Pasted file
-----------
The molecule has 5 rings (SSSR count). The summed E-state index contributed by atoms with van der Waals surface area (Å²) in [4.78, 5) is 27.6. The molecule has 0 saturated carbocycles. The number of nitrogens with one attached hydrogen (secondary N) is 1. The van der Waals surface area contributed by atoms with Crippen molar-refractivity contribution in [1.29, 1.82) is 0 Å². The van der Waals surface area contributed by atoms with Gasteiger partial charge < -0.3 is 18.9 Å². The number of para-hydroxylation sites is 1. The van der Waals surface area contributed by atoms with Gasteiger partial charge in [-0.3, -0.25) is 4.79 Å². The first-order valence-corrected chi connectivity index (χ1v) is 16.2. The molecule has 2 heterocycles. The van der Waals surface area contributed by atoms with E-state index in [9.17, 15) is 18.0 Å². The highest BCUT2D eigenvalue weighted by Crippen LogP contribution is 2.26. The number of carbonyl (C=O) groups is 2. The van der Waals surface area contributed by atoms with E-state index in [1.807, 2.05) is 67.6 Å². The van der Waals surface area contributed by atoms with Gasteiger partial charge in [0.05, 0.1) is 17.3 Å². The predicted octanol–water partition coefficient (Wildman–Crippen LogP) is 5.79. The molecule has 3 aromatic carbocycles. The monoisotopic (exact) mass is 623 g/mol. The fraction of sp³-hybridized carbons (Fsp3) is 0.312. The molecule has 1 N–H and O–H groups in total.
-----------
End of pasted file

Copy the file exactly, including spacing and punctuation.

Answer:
The molecule has 5 rings (SSSR count). The summed E-state index contributed by atoms with van der Waals surface area (Å²) in [4.78, 5) is 27.6. The molecule has 0 saturated carbocycles. The number of nitrogens with one attached hydrogen (secondary N) is 1. The van der Waals surface area contributed by atoms with Crippen molar-refractivity contribution in [1.29, 1.82) is 0 Å². The van der Waals surface area contributed by atoms with Gasteiger partial charge < -0.3 is 18.9 Å². The number of para-hydroxylation sites is 1. The van der Waals surface area contributed by atoms with Gasteiger partial charge in [-0.3, -0.25) is 4.79 Å². The first-order valence-corrected chi connectivity index (χ1v) is 16.2. The molecule has 2 heterocycles. The van der Waals surface area contributed by atoms with E-state index in [9.17, 15) is 18.0 Å². The highest BCUT2D eigenvalue weighted by Crippen LogP contribution is 2.26. The number of carbonyl (C=O) groups is 2. The van der Waals surface area contributed by atoms with E-state index in [1.807, 2.05) is 67.6 Å². The van der Waals surface area contributed by atoms with Gasteiger partial charge in [0.05, 0.1) is 17.3 Å². The predicted octanol–water partition coefficient (Wildman–Crippen LogP) is 5.79. The molecule has 3 aromatic carbocycles. The monoisotopic (exact) mass is 623 g/mol. The fraction of sp³-hybridized carbons (Fsp3) is 0.312. The molecule has 1 N–H and O–H groups in total.